What's I've noticed throughout this cartoon is that the gags were reused, true. But also parts of the animation was reused. It was slightly better than Yodeling Yokels, and the gags like the telephone and clock gags were original I suppose, but they were still part of the gags where objects come to life, that was used all the time in Harman-Ising cartoons. The most interesting part of that cartoon was the ending part, because like I said, "dogs do ruin the show" - well, cartoon dogs with a personality and character wouldn't always ruin the show, but pet ones do though, you know what I mean.


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  2. Johnny Murray was Richard Barthelmess' singing double. For example, he can heard singing in the mess hall scene of the Barthelmess movie 'The Dawn Patrol' (1930). Read more about Murray as Barthelmess here (click on "show more"):

    Murray was in the Max Fischer and Gus Arnheim orchestras in the '30s and died August 31, 1956 in Los Angeles of leukaemia, age 52. He had been doing a talk show on KFI at the time of his death.

    Unless she fudged her age to make herself older (and in Hollywood, it's usually the other way around), Hudson was 17 at the end of 1930. She went into movies because she was legally too young for stage work in her home town of Claremore, Oklahoma. The little syndicated newspaper biography doesn't mention anything about cartoons.

  3. Just an addendum: it appears she did fudge her age in the 1930 article I read. The 1920 Oklahoma census record shows her age as three years, 10 months. The census was taken between January and February, so that means she'd be born around March or April 1916. Death records confirm she was born in March 1916.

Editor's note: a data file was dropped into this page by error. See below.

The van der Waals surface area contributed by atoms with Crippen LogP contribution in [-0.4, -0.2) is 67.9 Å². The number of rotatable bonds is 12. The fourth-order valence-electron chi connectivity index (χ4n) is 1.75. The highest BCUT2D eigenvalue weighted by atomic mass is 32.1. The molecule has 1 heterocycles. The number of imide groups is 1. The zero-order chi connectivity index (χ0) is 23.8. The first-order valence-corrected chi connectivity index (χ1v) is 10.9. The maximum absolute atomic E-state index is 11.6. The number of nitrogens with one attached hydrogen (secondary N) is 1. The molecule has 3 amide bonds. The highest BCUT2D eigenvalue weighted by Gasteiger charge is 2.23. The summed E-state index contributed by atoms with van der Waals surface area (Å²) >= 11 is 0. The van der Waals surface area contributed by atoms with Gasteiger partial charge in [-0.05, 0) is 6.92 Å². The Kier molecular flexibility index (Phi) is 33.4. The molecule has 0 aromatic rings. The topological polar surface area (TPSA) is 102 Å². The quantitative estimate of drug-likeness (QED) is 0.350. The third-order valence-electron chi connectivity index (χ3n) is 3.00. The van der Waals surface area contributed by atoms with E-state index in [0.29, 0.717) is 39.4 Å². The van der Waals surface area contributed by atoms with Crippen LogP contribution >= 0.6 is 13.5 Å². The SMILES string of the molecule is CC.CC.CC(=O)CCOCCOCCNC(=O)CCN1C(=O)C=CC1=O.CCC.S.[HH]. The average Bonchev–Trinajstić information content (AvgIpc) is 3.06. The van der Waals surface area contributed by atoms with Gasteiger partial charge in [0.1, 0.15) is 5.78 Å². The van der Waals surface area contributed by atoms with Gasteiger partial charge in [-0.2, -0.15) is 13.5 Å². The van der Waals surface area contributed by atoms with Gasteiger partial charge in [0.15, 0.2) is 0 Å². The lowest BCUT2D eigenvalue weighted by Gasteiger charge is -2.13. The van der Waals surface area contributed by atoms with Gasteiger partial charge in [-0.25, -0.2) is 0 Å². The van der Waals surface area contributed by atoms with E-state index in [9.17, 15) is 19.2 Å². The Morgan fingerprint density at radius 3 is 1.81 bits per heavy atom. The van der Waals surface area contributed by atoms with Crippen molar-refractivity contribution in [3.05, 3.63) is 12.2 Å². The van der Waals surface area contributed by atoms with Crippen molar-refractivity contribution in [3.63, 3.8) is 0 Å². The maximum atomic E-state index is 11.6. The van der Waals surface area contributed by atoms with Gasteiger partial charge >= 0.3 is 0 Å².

4. Quick point: we're not hearing Rochelle Hudson as Honey in this cartoon. Hudson's Honey at least comes across as a fairly professional voicing job; here Honey is rather poorly spoken and almost sounds like an infant.

    In the 1990s, Rudy Ising told me that a younger, preteen girl was brought in to voice Honey in this one cartoon. He didn't recollect any more details ( least not that he told to me!).

  5. Yowp: It's kind of sad to hear about Johnny Murray dying at a young age, and yet I'd like to thank you on the research. I read on Internet Movie Database that Hudson was born in 1916.

    ramapith: Thanks for revealing something I've never even heard of. This is VERY interesting. It's amazing to see that someone knows this, and you are right that Hudson has a stronger voice, and that there was a younger girl who voices Honey childlike. Thanks for the great sources!

  6. I tend to like the characters of Bosko and Honey when actual children are voicing the characters, and we, thus, establish the fact that Bosko and Honey are children--something that I wish were so in the MGM age, because I liked the Bosko voice used for the famed "trilogy" of cartoons that ended his MGM run. I like the gag content of this cartoon, despite the "reused" animation, so many ideas going on, and the inanimate objects displaying characteristics all their own is something that would appear throughout LOONEY TUNES and MERRIE MELODIES history, on up through the decades where the classic characters were well fleshed out. Just Check out Chuck Jones' "HIGH NOTE" or, earlier on, Bob Clampett's "GOOFY GROCERIES". Some of these would neatly mirror the elaborate production numbers of Busby Berkeley proportions. It is more of this aspect of Harman/Ising cartoons that I wished was brought to MGM along with the Bosko character, although I could never stop watching any of the later MGM cartoons because they were visual spectacles, even at their wildest ("CIRCUS DAZE").